Ask the County 4-H Agent: How can I get my children up and moving?


By Kelly Zern, 4-H Youth Development Agent, UGA Extension Coweta County

Over the past several months your children have been at home and their daily routines may look dramatically different.  Their screen time likely increased as learning became virtual, and they were not able to participate in daily recess, physical education classes, and spring recreational sports.

According to the Centers for Disease Control (CDC), children ages 6-17 should get at least 60 minutes of activity per day.  How can we encourage physical activity and get our children moving? The answer according to the Eat Healthy, Be Active initiative through the UGA College Family and Consumer Sciences is getting the whole family involved! They recommend:

  • incorporating activity into daily routines,
  • modeling an active lifestyle for your children,
  • establishing a regular schedule,
  • encouraging age-appropriate activities, and
  • making physical activity fun!

No matter what activities you choose to get moving, the CDC recommends that children get in several types of physical fitness including aerobic, muscle strengthening, and bone strengthening.  Below are some exercise ideas that fall under each type. The best part is they do not take expensive equipment or lots of preparation!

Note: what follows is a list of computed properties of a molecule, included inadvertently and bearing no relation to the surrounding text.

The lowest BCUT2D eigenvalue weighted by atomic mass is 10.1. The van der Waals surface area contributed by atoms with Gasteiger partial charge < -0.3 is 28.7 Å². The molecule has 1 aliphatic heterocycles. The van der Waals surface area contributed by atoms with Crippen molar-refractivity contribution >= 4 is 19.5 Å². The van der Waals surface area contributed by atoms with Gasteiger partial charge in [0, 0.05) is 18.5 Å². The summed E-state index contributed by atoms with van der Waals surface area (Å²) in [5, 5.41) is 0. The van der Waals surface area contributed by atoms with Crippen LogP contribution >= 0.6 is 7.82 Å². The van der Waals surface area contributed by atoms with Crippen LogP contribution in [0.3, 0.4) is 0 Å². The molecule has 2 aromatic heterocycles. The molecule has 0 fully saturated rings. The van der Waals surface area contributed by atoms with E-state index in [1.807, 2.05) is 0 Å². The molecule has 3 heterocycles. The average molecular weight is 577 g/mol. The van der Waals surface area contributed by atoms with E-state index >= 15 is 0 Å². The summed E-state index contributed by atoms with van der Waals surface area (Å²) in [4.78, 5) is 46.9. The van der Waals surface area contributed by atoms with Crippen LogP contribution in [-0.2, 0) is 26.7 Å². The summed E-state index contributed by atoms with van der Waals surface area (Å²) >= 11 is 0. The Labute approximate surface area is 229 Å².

• Bicycle Riding
  • Brisk Walking
  • Swimming
  • Dancing

Muscle Strengthening

  • Yoga
  • Climbing on playground equipment
  • Games like Tug of War

Bone Strengthening

  • Jumping rope
  • Running
  • Hopping, skipping, jumping

Georgia 4-H promotes healthy living through state and local programming. In Coweta County, we provide a wide array of year-long programs and opportunities for youth to learn about nutrition, health and fitness, safety, and stress management. To find out more about our local programs, check out our website at, or find us on Facebook at Coweta County 4-H UGA Extension.


Kelly Zern is the Coweta County 4-H Youth Development Agent. Her role includes overseeing all 4-H programming in the county including specialty clubs, Shooting Awareness, Fun and Education (S.A.F.E.) teams, volunteers, schools clubs, and other 4-H programs and events. It is through her leadership and collaborations with community leaders, that she is able to achieve Georgia 4-H’s mission to assist youth in acquiring knowledge, developing life skills, and forming attitudes that will enable them to become self-directing, productive, and contributing members of society.

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